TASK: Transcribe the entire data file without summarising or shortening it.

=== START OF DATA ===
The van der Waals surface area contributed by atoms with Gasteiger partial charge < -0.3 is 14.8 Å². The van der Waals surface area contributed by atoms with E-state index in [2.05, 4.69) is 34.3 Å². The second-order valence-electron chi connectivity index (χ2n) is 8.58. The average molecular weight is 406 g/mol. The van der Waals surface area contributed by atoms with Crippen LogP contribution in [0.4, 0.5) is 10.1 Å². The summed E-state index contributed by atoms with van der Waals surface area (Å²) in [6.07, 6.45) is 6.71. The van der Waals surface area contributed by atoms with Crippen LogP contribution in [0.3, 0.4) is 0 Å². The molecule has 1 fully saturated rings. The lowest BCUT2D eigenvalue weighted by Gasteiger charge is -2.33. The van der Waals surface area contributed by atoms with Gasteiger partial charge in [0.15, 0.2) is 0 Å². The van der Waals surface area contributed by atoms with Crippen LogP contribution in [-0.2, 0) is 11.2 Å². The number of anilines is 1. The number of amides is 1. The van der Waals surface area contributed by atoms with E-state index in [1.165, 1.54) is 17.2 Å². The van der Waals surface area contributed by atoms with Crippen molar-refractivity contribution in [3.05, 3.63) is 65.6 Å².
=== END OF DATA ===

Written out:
The van der Waals surface area contributed by atoms with Gasteiger partial charge < -0.3 is 14.8 Å². The van der Waals surface area contributed by atoms with E-state index in [2.05, 4.69) is 34.3 Å². The second-order valence-electron chi connectivity index (χ2n) is 8.58. The average molecular weight is 406 g/mol. The van der Waals surface area contributed by atoms with Crippen LogP contribution in [0.4, 0.5) is 10.1 Å². The summed E-state index contributed by atoms with van der Waals surface area (Å²) in [6.07, 6.45) is 6.71. The van der Waals surface area contributed by atoms with Crippen LogP contribution in [0.3, 0.4) is 0 Å². The molecule has 1 fully saturated rings. The lowest BCUT2D eigenvalue weighted by Gasteiger charge is -2.33. The van der Waals surface area contributed by atoms with Gasteiger partial charge in [0.15, 0.2) is 0 Å². The van der Waals surface area contributed by atoms with Crippen LogP contribution in [-0.2, 0) is 11.2 Å². The number of anilines is 1. The number of amides is 1. The van der Waals surface area contributed by atoms with E-state index in [1.165, 1.54) is 17.2 Å². The van der Waals surface area contributed by atoms with Crippen molar-refractivity contribution in [3.05, 3.63) is 65.6 Å².